Lots of bug fixes went into this new release, far too numerous too mention. Please see http://wmlive.sourceforge.net/ChangeLog.txt for detailed information about all fixes and changes.
Window Maker wise there have been no perceivable changes, as the most work has been happening under the hood. Window Maker Live has now also become a nice alternative Debian/Wheezy installation CD, apart from its actual function as a Window Maker showcase.
So here is a short overview about the most worthwhile changes:
### Window Maker Live 2013-06-05
What is new since the last release?
* Both firefox and thunderbird are not preinstalled anymore into the
static squashfs of the live system. Instead, the upstream archives
are now shipped separetely on the ISO image within the top level
"custom" folder. These archives are then automaticaly unpacked at
run time of the live session or during installation to disk.
This not only enables users to easily replace the contained english
language Mozilla applications with different language versions, but
also allows for updating these release versions with newer ones
featuring both bug and security fixes, and no need to download
more recent wmlive ISO images. To comfortably edit and modify the
ISO image, the wmlive built in isomaster application can be used.
* If an archive named "custom.tar.xz" and/or "custom.tar.bz2" is found
in the top level ./custom folder on the ISO, it is automatically
unpacked to the / directory during runtime of the live session or
installation. This can be used for subsequent modifications of
configuration settings which were formerly hardcoded into the
squashfs during the creation of the wmlive ISO, but also for the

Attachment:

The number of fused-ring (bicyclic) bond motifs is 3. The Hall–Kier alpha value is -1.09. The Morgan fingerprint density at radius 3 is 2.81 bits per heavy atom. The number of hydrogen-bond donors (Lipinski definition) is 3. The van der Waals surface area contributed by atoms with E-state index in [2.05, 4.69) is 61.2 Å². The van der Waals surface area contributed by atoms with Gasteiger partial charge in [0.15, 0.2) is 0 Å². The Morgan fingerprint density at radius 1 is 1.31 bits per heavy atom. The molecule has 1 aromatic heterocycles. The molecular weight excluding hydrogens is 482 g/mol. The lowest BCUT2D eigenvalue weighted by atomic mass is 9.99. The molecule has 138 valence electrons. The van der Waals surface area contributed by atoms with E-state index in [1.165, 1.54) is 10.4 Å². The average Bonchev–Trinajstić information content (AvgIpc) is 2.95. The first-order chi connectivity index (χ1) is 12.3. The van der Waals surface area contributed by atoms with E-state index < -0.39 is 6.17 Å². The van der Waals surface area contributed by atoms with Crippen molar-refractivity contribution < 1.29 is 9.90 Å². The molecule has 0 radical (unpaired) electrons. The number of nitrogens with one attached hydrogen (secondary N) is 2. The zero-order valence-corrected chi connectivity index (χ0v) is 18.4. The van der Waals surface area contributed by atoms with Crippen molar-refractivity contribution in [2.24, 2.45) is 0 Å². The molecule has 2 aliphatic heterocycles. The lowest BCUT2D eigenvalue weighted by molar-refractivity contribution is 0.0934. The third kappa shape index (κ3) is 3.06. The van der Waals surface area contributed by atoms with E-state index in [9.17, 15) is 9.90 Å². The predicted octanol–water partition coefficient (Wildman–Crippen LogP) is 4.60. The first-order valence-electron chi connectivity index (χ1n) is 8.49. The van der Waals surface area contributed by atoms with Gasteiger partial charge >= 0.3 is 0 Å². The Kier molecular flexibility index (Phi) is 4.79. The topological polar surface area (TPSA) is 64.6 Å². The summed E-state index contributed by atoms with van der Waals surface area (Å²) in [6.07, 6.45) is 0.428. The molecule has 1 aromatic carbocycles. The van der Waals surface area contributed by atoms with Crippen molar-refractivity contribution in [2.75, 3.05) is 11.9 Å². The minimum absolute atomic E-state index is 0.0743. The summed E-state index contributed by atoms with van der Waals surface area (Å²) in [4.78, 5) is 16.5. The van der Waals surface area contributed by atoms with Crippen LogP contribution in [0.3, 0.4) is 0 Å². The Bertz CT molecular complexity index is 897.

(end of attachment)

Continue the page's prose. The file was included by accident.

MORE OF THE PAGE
installation of additional third party applications which are not
usually included in the Debian archives.
* UltraBay hot plugging for ThinkPads was reimplemented from scratch
and included as a proper debian package. It was verified to work for
at least ThinkPad models T60 and T61. Further feedback is welcome!
Additionally, when an UltraBay battery is inserted, standard battery
discharge order will automatically switch to first drain the main
battery instead of the UltraBay battery, in order to override the
unfortunate manufacturer default.
* Hibernation support has been overhauled and optimized. It should now
work out of the box, both in virtualized and real computers. During
our tests we never had any issues with failing hibernation.
* The ISO image contains an archive with the complete tree of the
build scripts used to create this very image in the top level
'extras' directory. It contains everything you need to recreate a
customized version of the wmlive ISO. The build scripts are copied
to /usr/local/src/wmlive during the final stages of the installation
to disk. As verified, the wmlive ISO is properly rebuilt as long as
download access for the debian archives is provided.
Some known issues:
* Besides the rather well supported 3.2 kernel, also a more recent
3.8 kernel from the unstable branch is optionally available at boot
time once the system was finally installed to disk. While both
kernels are installed complete with all necessary kernel headers to
enable compilation of external modules, this might not always work
for the unstable 3.8 kernel.
* For 32bit systems, to enable bootstrapping and installing Window
Maker Live also on a wide range of vintage computers, a i486 Linux
kernel version 3.2 was used as least common denominator. While the
i486 kernel is able to run on practically all Intel based computers,
it lacks support for more advanced performance features of Core2Duo
and later processors. For this reason, the installed system contains
a second i686-pae kernel version 3.8 to choose from the boot menu.
* To largely maintain a uniform look and feel based on the gtk2step
based Gnome theme which mimicks the Window Maker WINGs widget set,
some limitations for package installations apply. Extensive use
of apt-pinning was made, in order to shape package selections and to
keep out GTK3 based applications. Please revise /etc/apt/preferences
and modify it accordingly to get rid of these limitations if you
plan to upgrade/install more recent packages.
* The supported languages are currently limited to English, French,
German, Portuguese, and Spanish only, with the dialogs of the main
scripts being English only. While these 5 languages cover at least
indirectly larger regions of the world, further internationalization
requires the practical contributions of dedicated helpers.